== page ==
The first chapter of Charles Dickens’s classic, Great Expectations, deserves its reputation as one of the great openers in literature. The tiny orphan Pip stands at the graveside of his parents, quietly mourning his lonely estate. Suddenly, a fearsome convict, lately escaped from a nearby prison ship, accosts him from the surrounding mists and demands food on pain of death. Pip’s terror in this moment is every bit as palpable as was his grief a moment before. He hurries back to the smithy where he makes his home and, oppressed by unspeakable terror and guilt, steals food from his sister and her mild-mannered husband, Joe Gargery.
I have always thought it remarkable how completely Pip earns our pity in these first scenes. In addition to his extreme youth, loneliness, and abject terror, we find that his sister treats him harshly, offering a poor replacement for a mother’s love. As little more than a baby yet and beset by all manner of disadvantages, he certainly commands our sympathy.
Strangely, however, as Pip grows up and begins to master these disadvantages, our pity only grows. In fact, when Pip learns of his “Great Expectations,” the promise of a vast fortune bequeathed to him by a mysterious benefactor, we sense a cruel joke about to be played. Despite his immaturity and foolishness, we want Pip to get what he needs – but we can tell that an inheritance will not do the trick.
I think our sympathy has its roots in Pip’s thirst for approval, which peeks out at us from the story’s first pages. The contrast between Joe Gargery’s doting attention and his wife’s irritated neglect underscores just how much Pip depends on affirmation, and we love Joe because he provides a reliable supply. (I have never met a reader with an ambivalent attitude toward Joe. We love him intensely, I think because we share Pip’s desperate need ourselves.)
Strangely, this childlike thirst for affirmation follows Pip into young adulthood, and indeed never leaves him. His relationship with the rich, eccentric Miss Havisham and her cruel young ward, Estella, presents a series of disappointments on this very issue. Pip looks to them both for a word of approval, but this alone they will never grant. The lack of it drives Pip to all sorts of folly.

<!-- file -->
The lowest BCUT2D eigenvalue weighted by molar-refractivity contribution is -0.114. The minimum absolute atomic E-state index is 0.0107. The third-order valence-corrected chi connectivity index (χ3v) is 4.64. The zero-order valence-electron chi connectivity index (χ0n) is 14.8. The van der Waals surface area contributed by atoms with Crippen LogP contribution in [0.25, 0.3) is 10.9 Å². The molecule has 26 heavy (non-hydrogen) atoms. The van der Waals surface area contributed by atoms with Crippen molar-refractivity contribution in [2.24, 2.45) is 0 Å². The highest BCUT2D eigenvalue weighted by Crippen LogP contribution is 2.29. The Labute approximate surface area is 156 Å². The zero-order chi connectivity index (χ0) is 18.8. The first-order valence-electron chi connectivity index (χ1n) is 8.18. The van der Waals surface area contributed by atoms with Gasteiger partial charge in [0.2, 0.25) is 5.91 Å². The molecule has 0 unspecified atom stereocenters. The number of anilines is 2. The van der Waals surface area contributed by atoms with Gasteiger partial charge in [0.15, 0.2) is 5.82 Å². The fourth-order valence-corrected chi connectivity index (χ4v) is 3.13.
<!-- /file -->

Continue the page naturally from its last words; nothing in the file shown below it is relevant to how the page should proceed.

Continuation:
Even Pip’s Great Expectations loom in his mind with the power to save, not primarily because of the hope of financial security, but rather the hope of approval from society. To be a gentleman in the eyes of the world is Pip’s obsession. He does not want to be rich for the sake of riches; he wants the affirmation that riches are supposed to bring. As the story’s dramatic climax proves, however, riches do not satisfy like Pip assumed they would. In fact, they bring as much trouble as his former poverty ever did.
In putting his hope in improved circumstances, Pip makes a common, even universal error: he applies a physical solution to a spiritual problem. He looks for ease in his affairs because he hopes that this will make him easy in his soul. But his soul does not know riches from poverty, or ease from difficulty; it longs on a deeper level for far more basic needs. The soul lives or dies by the words “I affirm you.” It listens for these words alone, and every human interaction either offers or withholds them. Pip’s soul hears them from two unlikely sources in Great Expectations: Joe Gargery the blacksmith and Magwitch the convict – the least genteel of all the story’s characters.
The admittedly moralistic theme of the novel could not be clearer, or more compelling: we are all orphaned waifs, lost and alone, and utterly dependent for survival on a dispensation of grace – not financial or even physical, but spiritual; a word to our souls of acceptance, approval, and affirmation. If we could find this, receive it, and possess it truly, neither plenty nor want in any other area would matter in the least.
One of the glories of Great Expectations is its preoccupation with unconditional love – its best characters need it, find it, give it, spread it, and feed upon it. Such exultation always reminds me of the Divine reality that human relationships reflect. For as powerful as Joe Gargery’s dispensation of grace may be, it shares one limitation with all human love; not that it is limited, or temporary, or half-hearted, or changeable (these criticisms do Joe an injustice), but that it is metaphorical only – a picture of the grace of God, an artist’s best guess as to what a soul-saving word of affirmation would look like.
In the Scriptures, of course, we find the word itself: copper-bottom proof of Great Expectations that we cannot fail to realize. Not riches, not reputation, not circumstances, but an eternal word of affirmation and approval and acceptance. In God, our mysterious benefactor, we have everything we need, and we are orphans no more.